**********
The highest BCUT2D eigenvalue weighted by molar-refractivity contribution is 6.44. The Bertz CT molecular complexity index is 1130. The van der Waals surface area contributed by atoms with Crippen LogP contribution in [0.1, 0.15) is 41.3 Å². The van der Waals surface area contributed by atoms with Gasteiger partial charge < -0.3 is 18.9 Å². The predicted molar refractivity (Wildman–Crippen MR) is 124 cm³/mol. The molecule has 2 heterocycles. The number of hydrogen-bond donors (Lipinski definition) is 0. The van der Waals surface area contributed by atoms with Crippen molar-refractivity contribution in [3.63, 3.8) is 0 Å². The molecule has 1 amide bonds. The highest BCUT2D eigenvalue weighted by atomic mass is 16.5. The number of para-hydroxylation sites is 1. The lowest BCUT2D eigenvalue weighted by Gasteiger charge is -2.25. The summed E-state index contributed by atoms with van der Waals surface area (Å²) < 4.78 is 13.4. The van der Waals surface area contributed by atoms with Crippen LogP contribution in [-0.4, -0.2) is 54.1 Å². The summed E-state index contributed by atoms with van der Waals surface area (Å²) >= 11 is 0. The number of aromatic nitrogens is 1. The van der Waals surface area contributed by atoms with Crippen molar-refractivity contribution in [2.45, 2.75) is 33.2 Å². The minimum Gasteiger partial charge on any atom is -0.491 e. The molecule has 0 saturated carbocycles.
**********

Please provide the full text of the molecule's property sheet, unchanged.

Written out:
The highest BCUT2D eigenvalue weighted by molar-refractivity contribution is 6.44. The Bertz CT molecular complexity index is 1130. The van der Waals surface area contributed by atoms with Crippen LogP contribution in [0.1, 0.15) is 41.3 Å². The van der Waals surface area contributed by atoms with Gasteiger partial charge < -0.3 is 18.9 Å². The predicted molar refractivity (Wildman–Crippen MR) is 124 cm³/mol. The molecule has 2 heterocycles. The number of hydrogen-bond donors (Lipinski definition) is 0. The van der Waals surface area contributed by atoms with Crippen molar-refractivity contribution in [3.63, 3.8) is 0 Å². The molecule has 1 amide bonds. The highest BCUT2D eigenvalue weighted by atomic mass is 16.5. The number of para-hydroxylation sites is 1. The lowest BCUT2D eigenvalue weighted by Gasteiger charge is -2.25. The summed E-state index contributed by atoms with van der Waals surface area (Å²) < 4.78 is 13.4. The van der Waals surface area contributed by atoms with Crippen LogP contribution in [-0.4, -0.2) is 54.1 Å². The summed E-state index contributed by atoms with van der Waals surface area (Å²) >= 11 is 0. The number of aromatic nitrogens is 1. The van der Waals surface area contributed by atoms with Crippen molar-refractivity contribution in [2.45, 2.75) is 33.2 Å². The minimum Gasteiger partial charge on any atom is -0.491 e. The molecule has 0 saturated carbocycles.